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Three Core Considerations in IP Licensing Agreements

Three Core Considerations in IP Licensing Agreements by Katie NeidigMost of us have heard the adage that each contract is a puzzle. As an in-house attorney with a focus on intellectual property, my favorite part of working with contracts is the interconnection of certain puzzle pieces. Specifically, there is an undeniable link between intellectual property (IP) rights and common contract provisions in IP licensing deals.

An IP license is an agreement wherein the owner of IP rights grants a third party (or third parties) the right to use the owner’s IP while retaining ownership of its own IP.

In this article, I discuss three underlying considerations that are fundamental to IP licensing agreements. These points are fundamental because they can be used to align the contract provisions with the parties’ expectations, rights, and obligations. And when the parties are aligned, we mitigate the risk of a future dispute.

1. Define Ownership

The foremost determination of any contract involving IP licensing is ownership. Without ownership, there is no license or agreement. Determining ownership defines many key elements that mold the parameters of the license. Thus, a preliminary examination of ownership requires identification and definition of the following elements:

  • Licensor (aka the owner of the IP)
  • Licensee
  • Scope
  • Restrictions or prohibitions on grantor and grantee
  • Rights and obligations of grantor and grantee
  • Downstream ownership or use

Of course, the complexity of this analysis will change depending on the type of agreement. IP rights ownership is straightforward in simple agreements. For example, in a simple sign advertising deal, the advertiser owns the IP rights to its designs and logos and is granting a license to the sign company to use the designs and logos.

Conversely, ownership identification can be complex in co-development agreements (also known as joint development agreements), which frequently necessitate lengthy and difficult negotiations to create a thorough understanding of which party owns each aspect of any IP right and any downstream use or ownership. Thus, an initial analysis of IP rights ownership should be performed to create a strong foundation of clarity for the license and the rest of the agreement.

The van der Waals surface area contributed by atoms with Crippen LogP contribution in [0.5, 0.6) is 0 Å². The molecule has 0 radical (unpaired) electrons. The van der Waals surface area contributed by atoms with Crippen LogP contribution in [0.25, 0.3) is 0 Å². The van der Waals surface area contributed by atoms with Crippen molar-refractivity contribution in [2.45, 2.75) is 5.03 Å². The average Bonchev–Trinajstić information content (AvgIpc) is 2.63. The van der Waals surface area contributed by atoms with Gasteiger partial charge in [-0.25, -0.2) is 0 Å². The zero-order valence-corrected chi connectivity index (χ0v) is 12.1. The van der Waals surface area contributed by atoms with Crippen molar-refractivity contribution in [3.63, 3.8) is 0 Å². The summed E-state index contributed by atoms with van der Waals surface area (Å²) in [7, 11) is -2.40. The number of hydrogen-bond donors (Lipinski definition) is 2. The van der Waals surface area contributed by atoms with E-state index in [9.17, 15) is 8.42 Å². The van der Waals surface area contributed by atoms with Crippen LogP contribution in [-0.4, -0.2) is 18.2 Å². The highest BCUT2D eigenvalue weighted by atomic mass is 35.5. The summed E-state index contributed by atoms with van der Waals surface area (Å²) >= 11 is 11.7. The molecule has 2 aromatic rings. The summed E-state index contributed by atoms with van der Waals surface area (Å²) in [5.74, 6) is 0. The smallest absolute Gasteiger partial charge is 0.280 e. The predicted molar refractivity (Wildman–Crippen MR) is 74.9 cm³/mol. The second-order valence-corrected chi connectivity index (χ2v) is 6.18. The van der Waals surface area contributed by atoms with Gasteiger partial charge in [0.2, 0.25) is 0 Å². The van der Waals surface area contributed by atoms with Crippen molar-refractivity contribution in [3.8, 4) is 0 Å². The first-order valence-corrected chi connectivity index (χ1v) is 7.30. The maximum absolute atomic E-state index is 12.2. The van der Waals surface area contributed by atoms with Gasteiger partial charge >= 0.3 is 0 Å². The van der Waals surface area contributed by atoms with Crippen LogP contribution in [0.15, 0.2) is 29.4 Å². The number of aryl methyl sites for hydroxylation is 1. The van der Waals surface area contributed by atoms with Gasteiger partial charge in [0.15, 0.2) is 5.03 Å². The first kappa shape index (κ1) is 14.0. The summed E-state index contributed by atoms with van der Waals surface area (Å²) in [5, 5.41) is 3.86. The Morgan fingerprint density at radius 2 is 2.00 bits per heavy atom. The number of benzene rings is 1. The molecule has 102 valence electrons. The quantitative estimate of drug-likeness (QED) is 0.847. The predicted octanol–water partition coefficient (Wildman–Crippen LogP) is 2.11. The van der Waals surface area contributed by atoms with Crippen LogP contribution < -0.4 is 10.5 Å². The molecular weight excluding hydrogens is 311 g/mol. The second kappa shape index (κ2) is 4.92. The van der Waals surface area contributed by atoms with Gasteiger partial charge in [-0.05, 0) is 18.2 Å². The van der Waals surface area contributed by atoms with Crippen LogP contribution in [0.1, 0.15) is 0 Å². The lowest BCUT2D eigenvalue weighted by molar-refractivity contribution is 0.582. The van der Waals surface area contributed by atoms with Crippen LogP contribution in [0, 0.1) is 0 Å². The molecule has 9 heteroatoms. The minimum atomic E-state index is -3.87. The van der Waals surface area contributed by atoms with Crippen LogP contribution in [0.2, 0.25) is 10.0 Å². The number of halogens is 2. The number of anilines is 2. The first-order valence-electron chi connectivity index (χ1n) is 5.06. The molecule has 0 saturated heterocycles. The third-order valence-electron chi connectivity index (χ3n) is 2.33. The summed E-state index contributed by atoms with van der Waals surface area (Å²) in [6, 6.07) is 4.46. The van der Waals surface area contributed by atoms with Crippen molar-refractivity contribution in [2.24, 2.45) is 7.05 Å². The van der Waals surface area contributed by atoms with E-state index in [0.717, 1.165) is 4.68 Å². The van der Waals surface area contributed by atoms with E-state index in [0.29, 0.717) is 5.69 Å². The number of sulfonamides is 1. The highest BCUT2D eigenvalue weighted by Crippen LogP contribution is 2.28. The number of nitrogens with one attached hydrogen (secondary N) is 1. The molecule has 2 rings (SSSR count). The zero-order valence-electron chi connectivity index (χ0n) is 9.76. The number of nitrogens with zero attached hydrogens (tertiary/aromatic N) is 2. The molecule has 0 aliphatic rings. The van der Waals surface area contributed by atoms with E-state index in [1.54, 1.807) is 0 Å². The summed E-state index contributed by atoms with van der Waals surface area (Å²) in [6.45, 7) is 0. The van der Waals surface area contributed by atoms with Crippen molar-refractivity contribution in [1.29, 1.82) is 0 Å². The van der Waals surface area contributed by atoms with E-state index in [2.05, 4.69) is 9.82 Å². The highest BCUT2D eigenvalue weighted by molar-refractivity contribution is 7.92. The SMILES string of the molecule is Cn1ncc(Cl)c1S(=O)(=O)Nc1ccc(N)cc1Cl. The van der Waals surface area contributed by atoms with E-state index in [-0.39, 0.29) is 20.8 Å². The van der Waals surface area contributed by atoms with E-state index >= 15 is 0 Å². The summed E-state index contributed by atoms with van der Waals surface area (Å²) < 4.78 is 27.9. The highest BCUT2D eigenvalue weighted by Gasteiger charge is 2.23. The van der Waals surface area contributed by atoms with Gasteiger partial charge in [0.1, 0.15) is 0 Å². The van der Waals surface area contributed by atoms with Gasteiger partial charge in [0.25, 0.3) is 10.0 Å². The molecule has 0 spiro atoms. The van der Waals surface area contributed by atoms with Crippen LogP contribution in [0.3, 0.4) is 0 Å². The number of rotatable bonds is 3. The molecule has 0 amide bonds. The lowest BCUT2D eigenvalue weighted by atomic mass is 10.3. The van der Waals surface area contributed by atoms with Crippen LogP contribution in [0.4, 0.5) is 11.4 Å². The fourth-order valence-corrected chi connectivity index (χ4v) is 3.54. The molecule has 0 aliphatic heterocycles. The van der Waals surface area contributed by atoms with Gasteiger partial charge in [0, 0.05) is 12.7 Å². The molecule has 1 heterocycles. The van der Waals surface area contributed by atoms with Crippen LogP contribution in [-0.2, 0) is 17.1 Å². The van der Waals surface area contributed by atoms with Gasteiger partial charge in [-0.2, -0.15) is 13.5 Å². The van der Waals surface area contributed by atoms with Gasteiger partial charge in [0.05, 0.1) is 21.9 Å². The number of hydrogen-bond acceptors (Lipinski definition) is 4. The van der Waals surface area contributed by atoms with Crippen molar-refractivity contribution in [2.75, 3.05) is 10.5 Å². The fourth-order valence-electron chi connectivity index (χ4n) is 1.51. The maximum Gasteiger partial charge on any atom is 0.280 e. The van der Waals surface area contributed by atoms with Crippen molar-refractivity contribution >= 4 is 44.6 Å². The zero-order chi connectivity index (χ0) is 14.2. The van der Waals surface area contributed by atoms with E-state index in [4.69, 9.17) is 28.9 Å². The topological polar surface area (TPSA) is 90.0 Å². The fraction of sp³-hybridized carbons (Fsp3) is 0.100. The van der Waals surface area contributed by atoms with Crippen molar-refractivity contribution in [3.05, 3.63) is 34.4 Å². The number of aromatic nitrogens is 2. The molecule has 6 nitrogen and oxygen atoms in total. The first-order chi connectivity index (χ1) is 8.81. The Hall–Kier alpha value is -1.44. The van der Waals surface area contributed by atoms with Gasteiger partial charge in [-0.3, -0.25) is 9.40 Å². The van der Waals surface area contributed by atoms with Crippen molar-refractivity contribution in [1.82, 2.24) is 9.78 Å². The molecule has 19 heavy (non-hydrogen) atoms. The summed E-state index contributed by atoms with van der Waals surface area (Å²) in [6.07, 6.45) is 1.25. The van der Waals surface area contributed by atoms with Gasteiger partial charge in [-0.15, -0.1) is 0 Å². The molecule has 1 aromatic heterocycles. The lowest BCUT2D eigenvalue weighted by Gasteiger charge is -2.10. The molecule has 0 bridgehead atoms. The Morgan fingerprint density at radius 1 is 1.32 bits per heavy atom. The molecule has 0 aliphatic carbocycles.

2. Understand Rights and Obligations

IP Owner’s Rights

With ownership comes rights, such as the right to dispose or retain all or any part of the IP rights. An IP owner possesses rights to do any act, including:

  • Grant limited control
  • Grant licenses
  • Receive compensation
  • Share in revenues
  • Restrict or prohibit assignments, transfers, and sublicenses
  • Dispose of all IP rights

Licensee’s Rights

Through IP licensing agreements, the owner grants a right to the licensee to use the owner’s IP in a certain (usually limited) capacity. A licensee’s rights are limited to the scope of use defined by agreement, which can restrict:

  • Method
  • Purpose
  • Time
  • Territory
  • Assignability

IP Owner’s Obligations

In addition to rights, ownership creates obligations. Most IP licensing contracts allocate the following responsibilities to the IP owner:

  • Authority to grant the license
  • Restrict license scope to rights necessary for purpose of agreement
  • Protect from infringement on others’ IP rights
  • Confidentiality obligations
  • Pursuing and maintaining any trademark, copyright, and patent registrations and prosecuting any infringements thereof